A: For decades there has been opposition from the public against fox hunting. On one side, people were physically intervening to protect the foxes. On the other, many campaigns were calling for the shutdown of fox hunting until it was actually banned a few years ago. Despite that, fox hunting still continues today.
To me the battle for the life of foxes is something not short of remarkable. The term battle in this case is not a figure of speech. In the UK countryside, every weekend people give up their spare time and their safety to either monitor hunts or actually put themselves on the line.
There are countless articles about the clashes between hunters and the people that want to protect the foxes. This violence from the hunters’ side, that ends up targeting both animals and humans that are trying to protect them, is the thing we really wanted to focus on.
And it is not just against so called “more radical” activists from the Hunt Saboteurs Association (https://www.huntsabs.org.uk). Members of the public, who simply monitor the hunt, have also suffered really severe injuries. Companies like Lush, a very popular cosmetics brand with a strong ethical message, got threatened and their shops and employees got harassed by hunters, due to the fact that they openly campaigned against fox hunting in their stores.
All this violence to cover for something like fox hunting, that is even illegal now in the UK. In the documentary there is a very intense section dedicated to this issue and the violence connected to it.
Q: What does it take for a person to get involved in the anti-hunting movement and make difference?
A: It really doesn’t take much. Someone would argue that today, things can be made from the comfort of our homes, without making many sacrifices, by signing petitions or utilising social media platforms. This might be true, but it is a double edge sword.
I think that if one has the possibility to, they should try to use these online tools get out of the virtual world, by finding out what is currently going on around them. If there are NGOs to join, politicians to talk to, education programs to help or activists that go on the field to interfere with local hunts that one can join.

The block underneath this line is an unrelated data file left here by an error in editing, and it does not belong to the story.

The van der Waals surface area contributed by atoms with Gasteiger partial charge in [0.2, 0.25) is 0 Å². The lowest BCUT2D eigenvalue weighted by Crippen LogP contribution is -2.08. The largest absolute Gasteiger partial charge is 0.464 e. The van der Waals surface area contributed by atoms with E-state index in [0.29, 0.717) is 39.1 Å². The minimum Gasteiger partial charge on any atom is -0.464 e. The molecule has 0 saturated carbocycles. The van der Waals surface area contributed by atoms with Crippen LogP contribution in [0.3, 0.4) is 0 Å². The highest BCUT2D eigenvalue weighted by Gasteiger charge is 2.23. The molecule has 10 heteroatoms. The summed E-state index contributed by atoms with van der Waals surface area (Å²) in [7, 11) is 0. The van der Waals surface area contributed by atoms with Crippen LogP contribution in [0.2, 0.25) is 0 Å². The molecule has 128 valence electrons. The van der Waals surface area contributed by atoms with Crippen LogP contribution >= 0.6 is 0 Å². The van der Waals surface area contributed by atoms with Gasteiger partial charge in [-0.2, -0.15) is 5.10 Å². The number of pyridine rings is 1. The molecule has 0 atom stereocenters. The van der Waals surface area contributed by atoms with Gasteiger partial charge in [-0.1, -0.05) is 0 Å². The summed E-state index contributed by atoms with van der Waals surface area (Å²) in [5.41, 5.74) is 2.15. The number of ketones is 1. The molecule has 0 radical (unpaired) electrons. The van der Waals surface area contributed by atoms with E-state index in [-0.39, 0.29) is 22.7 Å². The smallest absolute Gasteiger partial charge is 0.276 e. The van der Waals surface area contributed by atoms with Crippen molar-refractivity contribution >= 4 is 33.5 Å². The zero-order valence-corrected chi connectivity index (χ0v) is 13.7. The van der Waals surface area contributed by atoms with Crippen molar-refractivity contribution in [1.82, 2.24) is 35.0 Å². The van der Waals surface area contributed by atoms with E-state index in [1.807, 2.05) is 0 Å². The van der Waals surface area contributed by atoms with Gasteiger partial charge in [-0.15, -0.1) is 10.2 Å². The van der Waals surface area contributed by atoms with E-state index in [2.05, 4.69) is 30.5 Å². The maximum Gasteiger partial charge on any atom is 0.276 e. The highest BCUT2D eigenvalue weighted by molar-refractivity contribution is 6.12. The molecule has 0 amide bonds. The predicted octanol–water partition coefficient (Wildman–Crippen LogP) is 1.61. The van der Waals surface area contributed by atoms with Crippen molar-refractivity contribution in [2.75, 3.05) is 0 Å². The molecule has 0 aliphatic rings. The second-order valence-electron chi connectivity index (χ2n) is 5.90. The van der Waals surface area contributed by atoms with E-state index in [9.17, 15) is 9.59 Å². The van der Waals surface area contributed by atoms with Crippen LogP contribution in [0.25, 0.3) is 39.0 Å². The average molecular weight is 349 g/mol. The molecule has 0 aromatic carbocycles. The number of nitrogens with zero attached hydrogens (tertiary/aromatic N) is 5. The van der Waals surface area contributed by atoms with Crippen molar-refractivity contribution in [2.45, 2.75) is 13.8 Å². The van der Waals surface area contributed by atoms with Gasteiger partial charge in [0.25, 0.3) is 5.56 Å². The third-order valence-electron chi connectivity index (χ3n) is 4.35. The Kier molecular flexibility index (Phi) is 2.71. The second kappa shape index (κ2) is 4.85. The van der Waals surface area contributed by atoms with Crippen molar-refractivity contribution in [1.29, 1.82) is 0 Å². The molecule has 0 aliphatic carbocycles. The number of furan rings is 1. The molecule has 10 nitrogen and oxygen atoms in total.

There are plenty of things that can be done, with different levels of commitment. What’s on the movie is nothing but a drop in the ocean.
Q: ‘On The Wild Side’ will have its UK premiere at the Raindance Film Festival in London. What impact do you hope this film has on audiences?
A: The goal I had in mind when starting to make this film was to get out of my comfort zone, out of the circle of people who are already aware of these issues. So by being selected in such a big festival that is not focused on environmental issues, I hope that some people who are curious about this issue will come see the movie and get inspired.
Q: And finally, are you optimistic about the future of anti-hunting movement?
A: I truly am. I can see how active this movement is. I can see how much of a minority pro-hunting people are. In my country, Italy, hunting has been declining for decades, and it is not an isolated case. So I’m positive that a change is coming.
There is a problem though: with every extra day that hunting is allowed, we are losing more lives. With every extra month we spend discussing the issue, blood is shed. With every extra year, more species are going extinct. I feel empathy for every animal that gets killed, and I do feel pain and frustration while waiting for the time when hunting will phase out through this long struggle.
It might not mean much for you, or me or us who are part of the unquestioned victors of this practice, but it surely means the life for hundreds of millions of animals every year.
You can see ‘On The Wild Side’ at the Raindance Film Festival in London. For ticket info